Antonio Rodiles continues to be held in the dungeons at Acosta and 10 de Octubre streets, for 9 days now. Perhaps the political police won’t free him before they trial they intend to hold, to avoid the bruises from the beating they gave him becoming public.
Socialist legality is a set of traps to bring down anyone who does not follow the path of the regime. A peaceful protest can be translated by a prosecutor into “disorderly conduct.” Similarly, if a man does not passively allow three State Security officers to beat him — officers in plain clothes who never identified themselves as authority before the blows began to fall — “revolutionary law” translates an action of legitimate self-defense by the victim into “resisting arrest.”
But it was not an arrest which State Security (DSE) agents carried out against Rodiles and a dozen people waiting outside State Security’s Department 21 — after having exhausted other avenues such as calling 106, the police information number — for the authorities to give them information on the whereabouts of Yaremis Flores, who was arrested with similar arbitrariness that same day.
It was an attack and not an arrest that the DSE agents carried out.
They did not communicate to Rodiles who they were, nor that they were going to arrest him. No police officer with a badge and arrest warrant showed up. Simply three men in plain clothes without the mediation of words attacking Rodiles who, according to Revolutionary law, “shouldn’t resist.”
There are too many cases of opponents of the regime who are driven to jail through some legal trap: Darsi Ferrer, Jorge Vázquez Chaviano are just a couple, there are many more.
Rodiles is the leader of Estado de Sats. As Ailer Gonzalez, his partner, explained to me once, the space took the name Estado de Sats from the Anthropology of the Theater, by Eugenio Barba (Odin Theatre). Estado de Sats is the movement of negation that leads to action: to cast the first stone you have to pull back your arm. The action takes place in an organic way. In a country uprooted from its vital centers, to talk and exchange ideas, images — art and thought — is an alternative that the powers-that-be recognize as “dangerous.”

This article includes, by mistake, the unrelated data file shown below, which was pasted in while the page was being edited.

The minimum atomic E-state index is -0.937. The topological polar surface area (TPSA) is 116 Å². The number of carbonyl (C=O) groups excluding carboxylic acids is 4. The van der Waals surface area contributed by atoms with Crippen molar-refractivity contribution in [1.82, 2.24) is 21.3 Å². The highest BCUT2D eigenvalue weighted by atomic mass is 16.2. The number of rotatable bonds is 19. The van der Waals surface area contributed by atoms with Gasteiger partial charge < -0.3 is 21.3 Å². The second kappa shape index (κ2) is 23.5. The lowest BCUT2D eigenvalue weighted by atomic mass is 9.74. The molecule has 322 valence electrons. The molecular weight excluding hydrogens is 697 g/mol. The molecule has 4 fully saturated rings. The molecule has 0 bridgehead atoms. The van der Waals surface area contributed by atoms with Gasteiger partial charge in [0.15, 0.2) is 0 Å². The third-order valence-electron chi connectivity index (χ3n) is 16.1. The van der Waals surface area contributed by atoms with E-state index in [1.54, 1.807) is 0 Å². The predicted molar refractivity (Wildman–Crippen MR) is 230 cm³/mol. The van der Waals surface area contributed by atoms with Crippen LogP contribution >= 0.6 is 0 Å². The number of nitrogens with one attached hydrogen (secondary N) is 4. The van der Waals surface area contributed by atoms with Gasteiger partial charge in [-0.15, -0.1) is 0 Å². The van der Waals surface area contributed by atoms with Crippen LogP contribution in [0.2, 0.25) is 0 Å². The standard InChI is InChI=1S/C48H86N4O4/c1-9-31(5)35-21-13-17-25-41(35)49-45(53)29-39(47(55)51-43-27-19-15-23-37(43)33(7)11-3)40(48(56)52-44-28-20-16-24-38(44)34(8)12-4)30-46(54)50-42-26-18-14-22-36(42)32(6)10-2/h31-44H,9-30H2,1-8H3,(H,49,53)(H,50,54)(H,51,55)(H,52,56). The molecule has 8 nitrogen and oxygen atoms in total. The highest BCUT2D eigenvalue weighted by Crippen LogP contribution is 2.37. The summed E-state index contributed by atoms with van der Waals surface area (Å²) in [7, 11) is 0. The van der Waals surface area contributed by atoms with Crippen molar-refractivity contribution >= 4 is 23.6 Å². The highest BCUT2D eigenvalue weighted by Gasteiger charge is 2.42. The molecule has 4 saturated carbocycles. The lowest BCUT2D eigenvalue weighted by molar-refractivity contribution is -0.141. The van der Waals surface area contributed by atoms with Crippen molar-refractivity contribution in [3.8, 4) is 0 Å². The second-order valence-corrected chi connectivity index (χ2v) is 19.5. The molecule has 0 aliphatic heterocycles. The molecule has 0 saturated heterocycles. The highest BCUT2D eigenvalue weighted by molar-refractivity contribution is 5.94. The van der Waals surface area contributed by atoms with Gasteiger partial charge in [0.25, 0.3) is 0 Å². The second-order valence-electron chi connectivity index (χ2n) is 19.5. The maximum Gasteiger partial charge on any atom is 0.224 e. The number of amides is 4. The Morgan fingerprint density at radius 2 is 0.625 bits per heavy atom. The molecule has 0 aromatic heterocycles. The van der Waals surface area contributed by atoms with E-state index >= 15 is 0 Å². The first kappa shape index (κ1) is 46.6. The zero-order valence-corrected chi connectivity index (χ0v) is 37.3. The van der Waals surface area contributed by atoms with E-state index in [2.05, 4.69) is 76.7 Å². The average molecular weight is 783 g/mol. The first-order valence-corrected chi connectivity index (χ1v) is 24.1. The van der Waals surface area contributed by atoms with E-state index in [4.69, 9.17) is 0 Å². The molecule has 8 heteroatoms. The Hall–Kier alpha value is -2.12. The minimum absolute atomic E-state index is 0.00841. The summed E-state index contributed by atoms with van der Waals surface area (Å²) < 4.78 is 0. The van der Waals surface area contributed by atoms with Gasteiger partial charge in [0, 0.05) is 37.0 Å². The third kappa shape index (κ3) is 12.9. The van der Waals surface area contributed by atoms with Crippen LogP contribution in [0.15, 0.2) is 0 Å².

Since last August, just after the arrest of Rodiles during the funeral of the leader of the Christian Liberation Movement Oswaldo Paya, the repressive organs of State Security have tried to block the realization of Estado de Sats in multiple ways. From a siege around the site to block the audience from attending, to the arbitrary arrest of Professor Dimas Castellanos and of the poet and photographer Orlando Luis Pardo Lazo.
Rodiles himself went, at the time of those arrests, to State Security’s Section 21 to demand the release of those arrested. In the words of a member the Cuban Patriotic Union (UNPACU) who was arrested by this same Department 21 of State Security, the agents told him “Even if Rodiles turned out to be the second coming of Padre de las Casas*, he was going to jail.”
This is how they intend to do it: through traps and sheltered by a “legality” that always protects the State and never the rights of the citizens.
On Wednesday, November 7, when they arrested Rodiles a wave of mass arrests of opponents took place in Havana, with virtually no communication because they cut off the phones of many of the detainees and their families and friends.
Rodiles’ father appeared before the police in a T-shirt bearing a decal for the liberation of his son and this caused a scandal for the authorities.
Faced with the pain of others, we must remember that if we do not share the responsibility of preventing the purposes of those who are creating the human rights crisis in Cuba, the deceptions of these regimes could continue to thrive in the heyday of dictatorships.
There is no State, no Church, no institution, no ideological, political or religious excuse to violate human rights. The extreme left-wing communist States have found a systematic way, protected by their Constitutions, to carry out these violations of human rights which are their only guarantee for perpetuating their own political power.
*Translator’s note: Padre de las Cases was an early hero of Cuban history.
November 16 2012